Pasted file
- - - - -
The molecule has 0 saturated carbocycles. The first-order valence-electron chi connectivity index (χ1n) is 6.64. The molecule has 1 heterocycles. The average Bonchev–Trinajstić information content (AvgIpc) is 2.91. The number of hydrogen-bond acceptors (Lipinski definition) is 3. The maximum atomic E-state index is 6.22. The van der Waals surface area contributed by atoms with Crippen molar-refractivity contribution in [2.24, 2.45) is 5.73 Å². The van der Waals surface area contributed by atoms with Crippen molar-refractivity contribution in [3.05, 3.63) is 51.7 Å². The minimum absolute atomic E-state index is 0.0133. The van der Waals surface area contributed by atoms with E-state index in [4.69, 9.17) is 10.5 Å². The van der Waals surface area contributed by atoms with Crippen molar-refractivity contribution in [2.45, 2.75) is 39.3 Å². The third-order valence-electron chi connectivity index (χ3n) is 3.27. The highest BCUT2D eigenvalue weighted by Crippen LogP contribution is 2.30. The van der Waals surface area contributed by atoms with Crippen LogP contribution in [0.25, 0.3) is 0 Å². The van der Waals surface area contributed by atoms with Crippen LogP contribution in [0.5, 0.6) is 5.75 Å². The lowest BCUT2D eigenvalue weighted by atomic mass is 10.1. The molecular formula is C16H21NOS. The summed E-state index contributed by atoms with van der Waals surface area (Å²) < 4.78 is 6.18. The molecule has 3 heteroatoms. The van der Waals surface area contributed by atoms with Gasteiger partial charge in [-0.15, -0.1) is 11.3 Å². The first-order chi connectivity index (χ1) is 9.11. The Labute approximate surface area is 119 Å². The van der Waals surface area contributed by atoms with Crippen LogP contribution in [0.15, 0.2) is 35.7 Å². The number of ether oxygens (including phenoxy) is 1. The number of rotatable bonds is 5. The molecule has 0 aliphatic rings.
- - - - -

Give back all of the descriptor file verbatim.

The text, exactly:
The molecule has 0 saturated carbocycles. The first-order valence-electron chi connectivity index (χ1n) is 6.64. The molecule has 1 heterocycles. The average Bonchev–Trinajstić information content (AvgIpc) is 2.91. The number of hydrogen-bond acceptors (Lipinski definition) is 3. The maximum atomic E-state index is 6.22. The van der Waals surface area contributed by atoms with Crippen molar-refractivity contribution in [2.24, 2.45) is 5.73 Å². The van der Waals surface area contributed by atoms with Crippen molar-refractivity contribution in [3.05, 3.63) is 51.7 Å². The minimum absolute atomic E-state index is 0.0133. The van der Waals surface area contributed by atoms with E-state index in [4.69, 9.17) is 10.5 Å². The van der Waals surface area contributed by atoms with Crippen molar-refractivity contribution in [2.45, 2.75) is 39.3 Å². The third-order valence-electron chi connectivity index (χ3n) is 3.27. The highest BCUT2D eigenvalue weighted by Crippen LogP contribution is 2.30. The van der Waals surface area contributed by atoms with Crippen LogP contribution in [0.25, 0.3) is 0 Å². The van der Waals surface area contributed by atoms with Crippen LogP contribution in [0.5, 0.6) is 5.75 Å². The lowest BCUT2D eigenvalue weighted by atomic mass is 10.1. The molecular formula is C16H21NOS. The summed E-state index contributed by atoms with van der Waals surface area (Å²) < 4.78 is 6.18. The molecule has 3 heteroatoms. The van der Waals surface area contributed by atoms with Gasteiger partial charge in [-0.15, -0.1) is 11.3 Å². The first-order chi connectivity index (χ1) is 9.11. The Labute approximate surface area is 119 Å². The van der Waals surface area contributed by atoms with Crippen LogP contribution in [0.15, 0.2) is 35.7 Å². The number of ether oxygens (including phenoxy) is 1. The number of rotatable bonds is 5. The molecule has 0 aliphatic rings.